Get Back on Track When Overwhelm Strikes

A few weeks back I was sitting with a friend discussing a challenging situation he’s walking through with his team. He was pouring out his heart on their level of disengagement, how frustrated he was with this one’s behavior, another’s commitment to work, and another one’s attitude. He needed them to rally and finish the year strong but just couldn’t seem to get through to them. With all of the other people his direct reports lead, he could not allow this to infect the department further. We were walking through options and I was giving a little advice but mostly listening and asking questions. Then he made a comment about how he’d need to leave at some point to take a call on severe bullying at his daughter’s school. It occurred to me that he had left early a few days to take his son to various appointments for stress and anxiety already that week. I finally just stopped, looked at him and said, how are you doing all of this? With that comment his entire body language changed. He slumped over the table and with a defeated look on his face and a tear in his eye he said, I’m not. I’m not doing it well. I need help.

Expectations on people are high and in the virtual environment they are increasing in all areas of life. I know the first thought here is that I’m talking about my friend needing to wear all of these hats. I’m not. I’m talking about each person in this story. There is a kid experiencing stress and anxiety to the point of needing appointments with multiple doctors in a week. The bullies in a school are bullies because they’re trying to control some aspect of their lives. Each of the ‘problem’ employees are dealing with something (multiple somethings) outside of work that is impacting their performance. Now this man, father, leader is having to hold all of it and in his words, is not doing it well and needs help.

The best thing about this story, he recognized the need for help and reached out for it. He has one million and one irons in the fire and rather than trying to act like he’s superhuman just because he feels the weight of everything shifting to him, he recognized his limit. So many of us miss that part. By reaching out and just sharing where you’re at you get validation and a chance to process with another person everything that has been in your head. The questions that person asks will very likely spark some new ideas on how to handle or give you permission to act on something you were considering. The next best thing, he was able to prioritize on the large scale. He knew that there were difficult things going on with his team, with his work/job in general but first and foremost, there were things that needed his attention for his family. While he wanted to work on improving his team, nothing was going to keep him from taking the call from the school or getting his son to his appointments. This is critical and I’m so proud of him for taking that step.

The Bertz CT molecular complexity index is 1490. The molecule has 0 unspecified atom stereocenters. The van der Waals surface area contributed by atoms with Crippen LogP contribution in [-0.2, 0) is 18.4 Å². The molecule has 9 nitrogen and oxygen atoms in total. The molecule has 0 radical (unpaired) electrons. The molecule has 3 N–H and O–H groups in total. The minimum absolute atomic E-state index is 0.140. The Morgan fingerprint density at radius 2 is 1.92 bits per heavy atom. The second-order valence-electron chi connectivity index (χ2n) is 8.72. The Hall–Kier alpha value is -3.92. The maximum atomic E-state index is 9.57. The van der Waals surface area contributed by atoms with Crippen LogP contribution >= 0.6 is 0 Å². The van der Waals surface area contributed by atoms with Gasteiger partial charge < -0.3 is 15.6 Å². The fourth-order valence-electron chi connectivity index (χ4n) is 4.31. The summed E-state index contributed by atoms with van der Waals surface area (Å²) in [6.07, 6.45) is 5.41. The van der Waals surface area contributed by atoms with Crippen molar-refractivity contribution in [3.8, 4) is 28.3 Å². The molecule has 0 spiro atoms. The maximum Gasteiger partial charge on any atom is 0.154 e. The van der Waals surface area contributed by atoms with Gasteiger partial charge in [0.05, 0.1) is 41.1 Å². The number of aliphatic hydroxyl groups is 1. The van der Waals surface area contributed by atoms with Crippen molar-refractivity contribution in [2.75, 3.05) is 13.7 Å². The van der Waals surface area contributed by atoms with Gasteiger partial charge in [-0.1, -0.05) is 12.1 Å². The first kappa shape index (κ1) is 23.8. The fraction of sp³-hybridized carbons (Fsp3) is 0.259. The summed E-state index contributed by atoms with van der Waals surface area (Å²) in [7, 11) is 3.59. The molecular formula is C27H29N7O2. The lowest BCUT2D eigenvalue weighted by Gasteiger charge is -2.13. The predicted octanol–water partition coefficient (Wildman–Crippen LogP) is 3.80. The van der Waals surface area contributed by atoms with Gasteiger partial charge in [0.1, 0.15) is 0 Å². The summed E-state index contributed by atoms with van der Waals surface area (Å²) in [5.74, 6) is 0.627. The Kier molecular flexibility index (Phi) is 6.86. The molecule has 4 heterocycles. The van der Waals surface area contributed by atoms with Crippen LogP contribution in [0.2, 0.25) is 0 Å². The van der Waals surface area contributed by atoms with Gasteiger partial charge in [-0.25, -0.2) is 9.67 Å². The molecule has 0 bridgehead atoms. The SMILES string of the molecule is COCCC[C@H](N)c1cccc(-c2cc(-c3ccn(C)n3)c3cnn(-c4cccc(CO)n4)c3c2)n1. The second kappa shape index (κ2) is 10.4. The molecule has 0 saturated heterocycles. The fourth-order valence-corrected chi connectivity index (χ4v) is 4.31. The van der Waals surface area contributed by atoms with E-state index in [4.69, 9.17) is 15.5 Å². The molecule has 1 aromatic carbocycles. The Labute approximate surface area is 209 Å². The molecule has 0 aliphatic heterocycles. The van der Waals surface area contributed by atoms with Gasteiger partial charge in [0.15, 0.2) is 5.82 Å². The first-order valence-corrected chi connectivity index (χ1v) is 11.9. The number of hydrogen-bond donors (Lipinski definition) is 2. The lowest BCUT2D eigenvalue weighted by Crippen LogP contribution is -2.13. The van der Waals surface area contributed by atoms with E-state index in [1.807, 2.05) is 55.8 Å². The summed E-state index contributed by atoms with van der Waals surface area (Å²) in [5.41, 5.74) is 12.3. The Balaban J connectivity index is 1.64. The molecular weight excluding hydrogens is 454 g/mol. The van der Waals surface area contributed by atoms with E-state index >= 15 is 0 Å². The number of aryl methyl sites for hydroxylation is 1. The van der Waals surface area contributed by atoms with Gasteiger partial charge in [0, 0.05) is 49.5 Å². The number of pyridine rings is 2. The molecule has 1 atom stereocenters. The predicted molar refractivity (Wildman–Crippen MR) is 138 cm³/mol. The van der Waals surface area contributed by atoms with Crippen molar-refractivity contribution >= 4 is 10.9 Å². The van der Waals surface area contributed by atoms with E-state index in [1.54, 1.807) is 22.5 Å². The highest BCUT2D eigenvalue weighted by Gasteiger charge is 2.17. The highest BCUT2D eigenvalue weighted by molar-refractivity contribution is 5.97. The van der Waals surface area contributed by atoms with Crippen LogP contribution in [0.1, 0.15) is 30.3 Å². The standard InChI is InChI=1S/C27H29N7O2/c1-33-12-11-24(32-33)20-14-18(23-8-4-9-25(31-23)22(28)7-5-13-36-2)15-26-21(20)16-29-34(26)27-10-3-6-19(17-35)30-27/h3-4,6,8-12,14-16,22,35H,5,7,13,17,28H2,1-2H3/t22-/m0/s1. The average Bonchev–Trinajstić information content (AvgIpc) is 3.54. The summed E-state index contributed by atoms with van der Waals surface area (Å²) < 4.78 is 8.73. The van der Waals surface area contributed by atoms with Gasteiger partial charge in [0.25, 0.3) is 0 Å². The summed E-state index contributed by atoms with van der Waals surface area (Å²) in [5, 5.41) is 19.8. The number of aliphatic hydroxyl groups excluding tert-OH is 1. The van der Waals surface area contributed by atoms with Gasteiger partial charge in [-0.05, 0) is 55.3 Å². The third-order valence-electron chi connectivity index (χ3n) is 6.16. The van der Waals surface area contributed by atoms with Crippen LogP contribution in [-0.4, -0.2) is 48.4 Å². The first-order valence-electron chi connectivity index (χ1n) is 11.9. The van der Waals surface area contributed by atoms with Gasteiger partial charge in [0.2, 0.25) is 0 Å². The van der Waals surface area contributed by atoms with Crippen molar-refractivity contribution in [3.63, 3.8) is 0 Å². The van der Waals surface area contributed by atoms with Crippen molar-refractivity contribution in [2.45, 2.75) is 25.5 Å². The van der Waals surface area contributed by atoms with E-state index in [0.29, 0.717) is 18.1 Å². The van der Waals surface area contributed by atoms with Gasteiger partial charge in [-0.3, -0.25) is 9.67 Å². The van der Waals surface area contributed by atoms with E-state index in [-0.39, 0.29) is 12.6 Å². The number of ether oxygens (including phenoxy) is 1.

Now, why did he come to me? He needed another perspective on what he could do to improve the attitude on his team. He needed help ordering his priorities within the team and knew that bouncing ideas off someone who has a different style but experience with his team (even if limited) could assist. This is exactly what I did. I didn’t tell him that what he was doing was wrong, or that he needed to make huge changes in his approach. I listened and validated what was happening with his team and their situation and asked questions or offered suggestions based on their strengths and skills.

First, he needed to define how he wanted this all to work. Where should he spend his time? What would the team look like, including his involvement, in a perfect world? Then he could start to work on how he would need to organize the work to support that strategy. What things can people on the team take off his (or other people’s) plate that would allow them to focus and take more ownership? What work was possible to be done by someone other than him? Finally he could look at what was needed for the team to feel good. What type of work and projects could reengage those who have been struggling? Where might he need to shift to another style with team members to the criticality of their behavior? What outside support is needed at all levels of the team?

This is a pretty simple, repeatable practice when things are feeling overwhelming.

  • Recognize you need help and ask for it.
  • Prioritize and develop a strategy based on those priorities.
  • Determine how to tactically support the strategy, this will include some sort of delegation.
  • Find resources (be they through you or external) to support the people.

I know that there are people who will cringe at my order here. People should be first. I get it and while I don’t appreciate the should I understand the unease. A lot of people try to start with the people and the trouble there is you don’t necessarily know what you’re solving for when you do. If you don’t understand the priorities and the strategy to realize them, you won’t be able to find the right support and you won’t know what outcome you’re driving at. Also, for those non-corporate leaders, yes, this applies across the board too. You can use this practice to help you get to the bottom of a struggling team, church counsel, teenager, etc.

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